IMAGE: Nicole Rodenburg as Vanda and Michael Bakkensen as Thomas in the Alley Theatre’s production of Venus in Fur. Photo by Jann Whaley.


Lydia Mackayand John Davies in Theatre Three’s production of Other Desert Cities.  Photo by Jeffrey Schmidt.

Lydia Mackayand John Davies in Theatre Three’s production of Other Desert Cities.
Photo by Jeffrey Schmidt.

On one stage stands Vanda Jordan, a seemingly desperate young actress who will dazzle, beguile and humiliate a playwright/director into giving her the part of a lifetime. On another stage stands Brooke Wyeth, a liberal novelist who recovered from a nervous breakdown by writing a tell-all memoir about her Republican, old-Hollywood family, and has come home for the holidays to gift them with the soon-to-be published book.

What stages can you find the mysterious Vanda from David Ives’s play Venus in Fur or Jon Robin Baitz’s screwed up Brooke from Other Desert Cites? You can likely meet them on a stage near you, as they will both be making their stands in theaters across Texas.

Each year the hottest and most intriguing of the new plays making recent New York debuts begin to trickle down to the rest of the country through independent, regional theater companies. Occasionally, one play in particular becomes the “It” play that more than one Texas artistic director wants to produce. In the 2013-2014 season, however, not one but two plays—David Ives’ Venus in Fur and Jon Robin Baitz’s Other Desert Cities—are finding theatrical homes throughout the state.

Other Desert Cites made its Texas debut with Austin Playhouse’s production back in January 2013. Since then, Other Desert Cities has been produced by Inception Theatre in San Antonio, and is currently at Dallas’s Theatre Three until Dec. 15. In January, The Alley will finish, for now, Other Desert Cities takeover of Texas stages.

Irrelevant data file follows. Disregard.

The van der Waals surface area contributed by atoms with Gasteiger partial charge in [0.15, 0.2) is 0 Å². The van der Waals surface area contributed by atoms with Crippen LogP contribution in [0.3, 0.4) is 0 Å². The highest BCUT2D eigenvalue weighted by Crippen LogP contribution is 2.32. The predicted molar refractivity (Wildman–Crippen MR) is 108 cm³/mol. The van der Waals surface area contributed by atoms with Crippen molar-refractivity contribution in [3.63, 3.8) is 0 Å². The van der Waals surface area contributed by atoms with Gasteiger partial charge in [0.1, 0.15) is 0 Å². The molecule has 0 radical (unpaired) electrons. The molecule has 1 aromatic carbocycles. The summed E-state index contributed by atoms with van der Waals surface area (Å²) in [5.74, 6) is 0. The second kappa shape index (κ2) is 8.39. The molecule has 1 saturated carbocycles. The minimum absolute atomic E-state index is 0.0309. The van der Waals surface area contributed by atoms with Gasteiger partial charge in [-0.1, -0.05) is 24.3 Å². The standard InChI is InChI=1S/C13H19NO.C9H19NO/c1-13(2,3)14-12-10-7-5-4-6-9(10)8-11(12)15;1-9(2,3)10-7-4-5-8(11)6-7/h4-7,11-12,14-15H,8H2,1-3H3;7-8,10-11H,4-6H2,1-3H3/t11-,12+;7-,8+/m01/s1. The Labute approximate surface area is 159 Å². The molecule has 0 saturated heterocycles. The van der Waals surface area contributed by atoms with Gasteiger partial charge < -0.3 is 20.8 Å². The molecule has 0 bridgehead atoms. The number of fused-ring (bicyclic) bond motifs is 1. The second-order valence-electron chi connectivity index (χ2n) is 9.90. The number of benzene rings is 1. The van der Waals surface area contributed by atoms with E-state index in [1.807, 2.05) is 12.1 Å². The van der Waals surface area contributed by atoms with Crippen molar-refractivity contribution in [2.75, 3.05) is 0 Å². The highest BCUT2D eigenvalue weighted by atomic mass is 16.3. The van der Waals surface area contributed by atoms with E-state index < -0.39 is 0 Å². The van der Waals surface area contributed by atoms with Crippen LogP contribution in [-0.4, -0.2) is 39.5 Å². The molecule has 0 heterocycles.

In November, Venus in Fur sashayed onto the Alley Theatre’s Neuhaus stage in Houston, with Brandon Weinbrenner making his Alley directorial debut. Meanwhile, productions of Venus in Fur will dominate 2014, with Austin Playhouse, the San Antonio Playhouse and Circle Theatre in Fort Worth all putting up their own productions of the sexy, and sometimes scary, comedy.

Michael Burger and Magda Porter Inception Theater's production of Other Desert Cities. Photo Credit: Stephanie Bumgarner.

Michael Burger and Magda Porter Inception Theater’s production of Other Desert Cities.
Photo Credit: Stephanie Bumgarner.

Besides being contemporary, sharp comedies with touches of mystery, the plays have little in common. In Venus in Fur sultry actress Vanda cajoles her way into reading for a part in playwright/director Thomas’s new adaptation of  Leopold Sacher-Masoch’s novella about a masochistic relationship, Venus in Furs. Fittingly for a play about actresses and directors, women and men, nothing is as seems and Venus keeps surprising until the last line.

Much more grounded to a Palm Springs designer version of  home and hearth, Other Desert Cities contains secrets of its own. Brooke Wyeth thinks she fully understands and has accurately chronicled her family’s history, but her trip home forces her to see that the past sometimes is the ultimate mystery.

So why have these two plays in particular enticed so many Texas theater companies? I put this question to two reigning experts at choosing plays for choosy Texan audiences—Theatre Three’s executive producer-director Jac Alder, who also directs Other Desert Cities, and Gregory Boyd, artistic director of Houston’s Alley Theatre.